With top defensemen getting locked up to big, long-term deals everywhere, one only has to look around the league to see who is next. The most obvious target would be Nashville’s Ryan Ellis, who will be wrapping up the final year of his five-year, $12.5MM deal. Ellis, who is one of the core of Nashville’s talented back end, is one of the most underpaid blueliners in the league at $2.5MM AAV, should be in line for a great extension. After all, many of his defensive teammates are already well-paid, including P.K. Subban ($9MM for four more years), Roman Josi ($4MM for two more years), and Mattias Ekholm ($3.75MM for four more years).
Nashville claims that locking up the 27 year old is the team’s top priority this offseason. Yet little has happened. However, how much is he worth, asks Adam Vingan of the Tennessean? While two of the most significant extensions went to Los Angeles’ Kings Drew Doughty (eight years, $11MM AAV) and Arizona Coyotes’ Oliver Ekman-Larsson (eight years, $8.25MM AAV), Ellis likely doesn’t fit into that category. Therefore, Vingan writes that Nashville must compare Ellis’ play with several other tiers of defenseman that have recently signed new deals. The most likely comparables for Ellis will come down to the recent contracts signed by Washington Capitals’ John Carlson (eight years, $8MM AAV) and Tampa Bay Lightning’s Ryan McDonagh (eight years, $6.75MM AAV). However is he as good as those two?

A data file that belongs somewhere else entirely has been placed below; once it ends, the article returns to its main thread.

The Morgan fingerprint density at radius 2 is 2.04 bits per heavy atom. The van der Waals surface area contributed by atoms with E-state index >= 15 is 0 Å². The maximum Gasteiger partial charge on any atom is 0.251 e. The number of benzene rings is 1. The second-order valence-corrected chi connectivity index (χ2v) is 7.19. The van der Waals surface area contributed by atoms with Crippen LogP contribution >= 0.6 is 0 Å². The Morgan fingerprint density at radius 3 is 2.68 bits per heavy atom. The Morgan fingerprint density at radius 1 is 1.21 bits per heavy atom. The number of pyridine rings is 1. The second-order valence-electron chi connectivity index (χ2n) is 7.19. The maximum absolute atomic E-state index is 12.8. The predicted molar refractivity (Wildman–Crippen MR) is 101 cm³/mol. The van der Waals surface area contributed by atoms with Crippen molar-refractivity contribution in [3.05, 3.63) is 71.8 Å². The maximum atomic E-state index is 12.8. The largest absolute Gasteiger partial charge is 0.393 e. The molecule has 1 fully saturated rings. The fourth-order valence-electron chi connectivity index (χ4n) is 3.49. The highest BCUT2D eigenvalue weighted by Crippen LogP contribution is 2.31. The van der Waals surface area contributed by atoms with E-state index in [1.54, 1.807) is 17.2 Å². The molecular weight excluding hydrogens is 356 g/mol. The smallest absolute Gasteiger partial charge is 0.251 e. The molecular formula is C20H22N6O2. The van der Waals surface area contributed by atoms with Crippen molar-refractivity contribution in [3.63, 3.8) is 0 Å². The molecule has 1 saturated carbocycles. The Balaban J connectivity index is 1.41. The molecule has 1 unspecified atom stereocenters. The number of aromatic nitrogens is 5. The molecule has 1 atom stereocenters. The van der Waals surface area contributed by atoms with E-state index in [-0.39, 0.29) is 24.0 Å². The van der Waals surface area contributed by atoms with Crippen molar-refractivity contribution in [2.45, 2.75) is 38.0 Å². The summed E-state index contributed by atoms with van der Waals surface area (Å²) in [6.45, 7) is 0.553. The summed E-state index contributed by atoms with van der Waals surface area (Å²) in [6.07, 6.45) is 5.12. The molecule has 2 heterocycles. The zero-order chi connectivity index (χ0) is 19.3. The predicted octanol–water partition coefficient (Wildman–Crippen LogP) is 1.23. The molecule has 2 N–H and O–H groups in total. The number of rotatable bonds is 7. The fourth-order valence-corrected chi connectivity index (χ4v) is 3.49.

The next tier would be contracts handed out a few years ago that could compare, such as Pittsburgh Penguins’ Kris Letang (eight years, $7.25MM AAV), Erik Johnson (seven years, $6MM AAV) and Anaheim Ducks’ Cam Fowler (eight years, $6.5MM AAV). Ellis’ stats are challenging to look when attempting to compare to any of those defensemen. Offensively, he’s never put up 40 points in a season yet, coming close once with 38 points (16 of those were goals). However, after missing the first half of this past season after undergoing knee surgery in the offseason, Ellis’ stats took a jump when he put up 32 points in 44 games, suggesting that his offense is starting to emerge. With his defense never under question, the Predators must come up with a number soon.
So what range should Ellis fall into?